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Hi Autumn Rain- I just happened upon your post. Have your Dr.s tried L.atuda? Someone very close to me has been struggling for several months and was hospitalized for severe paranoia and he was cycliing throught the depression and mania. The Drs tried Zyprexa first and he did not do well, and then they switched him to Latuda. He is doing rather extaordinary on the Latuda (which by the research I have done seems to be well tolerated by many). I hope this helps. Sending warm thoughts and prayers..my heart goes out to you.
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Judith,

My daughter has had the same 3 year cycle. Is their anyway of getting in touch with you?
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Thank you for sharing your incredible and so often painful journey. I wish you all the best, and keep looking forward yourself. Even the smallest accomplishments have meaning.....what really counts in life is to be kind and helpful when you can..."success" is so subjective!
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My son is 23 years old and is hospitalized for the 2nd suicide attempt due to bipolar physchotic episode! Im hurting for him and reading your post help me understand more! I will never give up on him i love him deeply; but i dont know what to do to help him open up on therapy and taking his meds! My heart and prayers are with you; my first born son and others suffering with this disease.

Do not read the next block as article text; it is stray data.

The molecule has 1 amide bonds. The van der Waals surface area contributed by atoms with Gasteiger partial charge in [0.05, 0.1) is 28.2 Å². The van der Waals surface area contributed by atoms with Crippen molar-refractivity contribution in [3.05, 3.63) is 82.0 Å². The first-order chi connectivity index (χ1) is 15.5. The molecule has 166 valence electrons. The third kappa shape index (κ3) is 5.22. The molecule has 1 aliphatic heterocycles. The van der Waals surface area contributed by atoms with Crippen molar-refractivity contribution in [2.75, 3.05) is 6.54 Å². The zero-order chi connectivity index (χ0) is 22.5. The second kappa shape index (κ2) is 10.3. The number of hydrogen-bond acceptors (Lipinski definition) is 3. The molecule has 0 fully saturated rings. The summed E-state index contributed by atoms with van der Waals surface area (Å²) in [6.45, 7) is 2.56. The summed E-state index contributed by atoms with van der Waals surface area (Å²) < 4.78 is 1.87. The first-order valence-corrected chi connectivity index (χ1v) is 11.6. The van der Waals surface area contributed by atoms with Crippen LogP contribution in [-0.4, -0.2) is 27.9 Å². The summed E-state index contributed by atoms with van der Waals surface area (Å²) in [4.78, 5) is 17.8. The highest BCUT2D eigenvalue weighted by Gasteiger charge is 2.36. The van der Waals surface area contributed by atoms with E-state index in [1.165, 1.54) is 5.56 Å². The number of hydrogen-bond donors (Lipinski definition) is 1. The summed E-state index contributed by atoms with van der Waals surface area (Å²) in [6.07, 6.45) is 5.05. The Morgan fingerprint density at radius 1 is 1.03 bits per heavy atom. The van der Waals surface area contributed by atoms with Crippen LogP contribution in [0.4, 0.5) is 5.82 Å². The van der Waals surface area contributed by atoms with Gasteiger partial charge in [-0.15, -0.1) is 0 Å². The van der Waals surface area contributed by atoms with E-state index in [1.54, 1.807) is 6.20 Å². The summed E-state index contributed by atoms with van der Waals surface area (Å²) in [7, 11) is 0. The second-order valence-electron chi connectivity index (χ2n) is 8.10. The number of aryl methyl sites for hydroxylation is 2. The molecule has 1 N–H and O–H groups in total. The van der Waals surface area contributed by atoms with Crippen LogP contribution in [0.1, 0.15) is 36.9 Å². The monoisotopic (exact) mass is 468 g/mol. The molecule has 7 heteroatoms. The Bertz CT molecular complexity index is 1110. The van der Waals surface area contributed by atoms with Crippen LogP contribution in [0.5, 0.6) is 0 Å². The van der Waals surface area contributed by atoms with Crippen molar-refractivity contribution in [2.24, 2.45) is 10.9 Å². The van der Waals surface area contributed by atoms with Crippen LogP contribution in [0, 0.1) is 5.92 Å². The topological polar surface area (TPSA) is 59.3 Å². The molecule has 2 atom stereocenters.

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this was very helpful to me, this is how i feel alot, i have been struggling for years, went through alot of gref. just got final got diagonosed after 2 years, this post gives me hope. and i hope the one who wrote this can get in contact with.

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this was very helpful i finaly got diagnosed 12/18/12 after years of tormoil, and grif, i would like this person to get in contact with me if they see this, this looks like same thing i go through and thimgs i have went trought

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Thank you so much for sharing your story. I definitely gave me a different perspective on this disease.  I am a social worker who is trying to understand my clients and this really help me to understand what they might be going through.

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Thank you so much for sharing your story. It was definitely helpful and gave me a different perspective on the issues surrounding this illness.   I am a social worker who is trying to understand clients and this definitely helps.  I wish you the best and commend you on your progress thus far.